Love and Impressionism: Picturing the forty-year relationship between Mary Cassatt and Edgar Degas (Paris, 1877 to 1927): Is it any wonder that Robin Oliveira has achieved her lofty goal in I Always Loved You of creating an historical novel with a “soul”? Guided by research that sounds as passionate as her artist characters – she’s read 70 – 80 books, traveled 20,000 miles, offers 40 links on her website to artworks cited in her novel – she delves into and shapes the tumultuous, complex relationship between one of the most influential artists of Impressionism – Edgar Degas – and the American woman who exhibited “more pictures in Paris than any other” – Mary Cassatt – and asks if it was Love?
In imagining a conflicted, emotional story of two great artists who shared a deep, enduring admiration for each other’s artistry and devotion to their art, Oliveira sets out to answer the question, “Was there room for love in two lives already consumed by passion?” She was inspired by the knowledge that Cassatt, at the end of her life and upon Degas’ death, burned a lifetime of their letters. In re-creating them, the author offers up glimpses, as Degas revealed his affections to Mary in his private communications but was bewildering and unknowable in public.
Digging deeper, the author examines “what is love,” “what is happiness?” in many dimensions, staying close to history. In so doing, she gives us a veritable “Who’s Who” of an amazing circle of artists, many friends with each other, sometimes entangled relatives, an Impressionism 101 cast of characters that also includes forerunners to Impressionism – Realism – and those who soon followed – the Post-Impressionists – and others who affected the impressionists such as art critics, writers, and art dealers. The list of famous and not-so-familiar names is long. That the author has executed all of this in such a tightly woven novel (343 pages) is quite impressive.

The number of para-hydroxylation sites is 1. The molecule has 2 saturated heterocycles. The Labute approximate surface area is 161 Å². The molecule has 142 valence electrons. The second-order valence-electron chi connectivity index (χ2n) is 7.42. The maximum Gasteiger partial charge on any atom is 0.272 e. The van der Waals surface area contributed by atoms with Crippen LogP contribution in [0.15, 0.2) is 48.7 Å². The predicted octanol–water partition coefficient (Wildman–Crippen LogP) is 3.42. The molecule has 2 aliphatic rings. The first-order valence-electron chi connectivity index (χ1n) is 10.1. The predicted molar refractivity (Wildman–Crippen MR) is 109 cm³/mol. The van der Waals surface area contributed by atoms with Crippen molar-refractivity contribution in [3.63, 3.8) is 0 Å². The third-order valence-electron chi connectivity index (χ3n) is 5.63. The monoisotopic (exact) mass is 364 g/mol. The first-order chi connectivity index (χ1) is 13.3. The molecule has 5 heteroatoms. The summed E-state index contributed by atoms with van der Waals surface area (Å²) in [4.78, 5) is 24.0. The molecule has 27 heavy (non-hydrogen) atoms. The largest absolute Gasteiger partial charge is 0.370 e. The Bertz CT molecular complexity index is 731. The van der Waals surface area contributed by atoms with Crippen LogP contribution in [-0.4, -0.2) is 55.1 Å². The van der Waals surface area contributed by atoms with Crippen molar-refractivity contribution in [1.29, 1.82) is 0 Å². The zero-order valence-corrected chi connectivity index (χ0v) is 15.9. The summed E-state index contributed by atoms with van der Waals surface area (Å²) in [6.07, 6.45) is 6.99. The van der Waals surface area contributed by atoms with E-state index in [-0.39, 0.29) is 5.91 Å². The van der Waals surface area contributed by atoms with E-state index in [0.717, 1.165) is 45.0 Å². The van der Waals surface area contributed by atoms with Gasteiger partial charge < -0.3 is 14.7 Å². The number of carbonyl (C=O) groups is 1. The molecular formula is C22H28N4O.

What this means for the reader is that I Always Loved You is packed with little details that if you turn the pages too quickly you are likely to miss. So take your time reading this novel, it begs us to linger, maybe even take some notes as I did, because there’s so much art and cultural history behind the telling of Cassatt’s and Degas’ story, organized in appropriately short chapters because they are dense with tidbits of information.